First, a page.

And then we received research funding for specific projects, for instance, from THE PRINCE OF WALES’ FOUNDATION FOR INTEGRATED HEALTH, a Japanese organisation supporting Jorhei Healing, THE WELCOME TRUST, the NHS, and even a homeopathic company.

So, do I have a conflict of interest? Did I take money from anyone who might have wanted to ditch alternative medicine? I don’t think so! And if I tell you that, when I came to Exeter in 1993, I donated ~£120 000 of my own funds towards the research of my unit, even my detractors might, for once, be embarrassed to have thought otherwise.

46 Responses to TIME TO OWN UP: my personal ‘conflicts of interest’

  • Interesting programme on placebo last night. It seems placebo can increase performance, lower GDA at altitude, produce dopaminein in Parkinsons and I quote ” it has a real neurological and biological affect” whats it like Prof realising you have been barking up the wrong tree for most of your professional career and that most of the work you have done was actually pointless?
    Homeopathy cannot work???? placebo isn’t some inert nothing it produces real measurable changes, so all CAM crap? or all CAM is placebo that now seems to be quite a powerful treatment. Placebo creates a measurable change in the body even when the person knows its a placebo. I know what your argument will be, but ANY treatment, placebo or not that creates a measurable change is just that. A valuable treatment. Good bye Prof Ernst your research and views are now extinct.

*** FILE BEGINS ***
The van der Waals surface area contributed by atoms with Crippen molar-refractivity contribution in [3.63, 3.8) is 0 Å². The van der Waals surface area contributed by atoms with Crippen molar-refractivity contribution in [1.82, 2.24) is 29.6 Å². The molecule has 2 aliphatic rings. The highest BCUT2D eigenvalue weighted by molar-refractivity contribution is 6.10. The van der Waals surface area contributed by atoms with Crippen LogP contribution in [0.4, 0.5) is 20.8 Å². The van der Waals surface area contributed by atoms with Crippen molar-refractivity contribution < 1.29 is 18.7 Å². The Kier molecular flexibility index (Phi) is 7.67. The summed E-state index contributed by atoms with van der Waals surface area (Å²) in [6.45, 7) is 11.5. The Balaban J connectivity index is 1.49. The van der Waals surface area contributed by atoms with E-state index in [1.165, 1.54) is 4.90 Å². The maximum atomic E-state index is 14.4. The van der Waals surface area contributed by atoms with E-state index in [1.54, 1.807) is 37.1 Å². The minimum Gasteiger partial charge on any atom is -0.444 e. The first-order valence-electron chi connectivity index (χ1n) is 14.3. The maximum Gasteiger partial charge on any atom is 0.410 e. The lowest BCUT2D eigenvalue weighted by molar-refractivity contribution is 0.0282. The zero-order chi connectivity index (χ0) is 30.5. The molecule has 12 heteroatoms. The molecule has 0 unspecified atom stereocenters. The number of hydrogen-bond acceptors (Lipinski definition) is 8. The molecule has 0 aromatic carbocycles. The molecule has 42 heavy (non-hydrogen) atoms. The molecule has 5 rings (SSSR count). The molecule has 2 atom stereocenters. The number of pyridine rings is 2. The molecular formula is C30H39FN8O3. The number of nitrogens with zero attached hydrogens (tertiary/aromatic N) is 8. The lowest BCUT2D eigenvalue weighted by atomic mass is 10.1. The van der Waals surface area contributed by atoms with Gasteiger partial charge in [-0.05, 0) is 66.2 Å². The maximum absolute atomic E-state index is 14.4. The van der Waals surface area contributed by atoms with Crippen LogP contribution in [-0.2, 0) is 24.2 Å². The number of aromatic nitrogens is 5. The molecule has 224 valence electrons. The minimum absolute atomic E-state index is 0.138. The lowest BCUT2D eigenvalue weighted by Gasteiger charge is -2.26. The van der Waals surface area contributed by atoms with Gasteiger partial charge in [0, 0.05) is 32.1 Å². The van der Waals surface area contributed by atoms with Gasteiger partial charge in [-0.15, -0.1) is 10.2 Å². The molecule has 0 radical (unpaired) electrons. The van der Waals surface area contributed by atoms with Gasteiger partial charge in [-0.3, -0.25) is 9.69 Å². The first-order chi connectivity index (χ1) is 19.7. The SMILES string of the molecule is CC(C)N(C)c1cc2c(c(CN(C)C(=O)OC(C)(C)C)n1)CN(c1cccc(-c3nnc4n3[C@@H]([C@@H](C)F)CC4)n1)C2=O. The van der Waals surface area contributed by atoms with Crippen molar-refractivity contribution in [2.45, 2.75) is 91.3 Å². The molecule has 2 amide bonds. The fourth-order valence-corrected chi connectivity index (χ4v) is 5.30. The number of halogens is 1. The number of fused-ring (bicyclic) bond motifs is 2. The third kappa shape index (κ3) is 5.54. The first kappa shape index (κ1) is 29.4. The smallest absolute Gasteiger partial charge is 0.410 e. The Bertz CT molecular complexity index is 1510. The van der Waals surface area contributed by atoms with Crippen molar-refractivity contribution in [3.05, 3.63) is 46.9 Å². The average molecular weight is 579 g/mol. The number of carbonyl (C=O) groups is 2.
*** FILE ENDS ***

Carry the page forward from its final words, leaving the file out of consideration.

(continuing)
• Fedup: Was that a program or an “infomercial” you were listening to? It makes a difference. We have all heard the breathless magical claims of supplement and homeopathic potion cures and the ravings of traveling medicine men.

      • It was Horizon. And if you ask prof Ernst , as I have, if he has any issues with the research and conclusions. No was his answer.

        • could you please start commenting on the topic of this post?

          • i thought CAM includes Acupuncture. If acupuncture were brought up to date with ‘smart needles’
            Ancient Chinese manuals showing lines of ‘chi’ seem models of clarity compared with the circular
            logic behind so much neoropharmacology and psychopharmacology whereby so many transmitters
            comms. channels and receivers have a circular nomenclature. There may be a certain amount
            of $$$ getting modern medical minds to look at this material, and for that matter the training
            methodologies recommended for this practice. Many established surgeons may hate this, but
            others will see this as an opportunity to treat some seriously ill patients with a short office
            procedure.TCM (Traditional Chinese Medicine) TCM is something that was based on the best
            ideas of the time but of course does not fall under ‘evidence based medicine’ but many careers
            have been built on observing small numbers of patients from the well-to-do classes.

          • try to make some sense next time, please.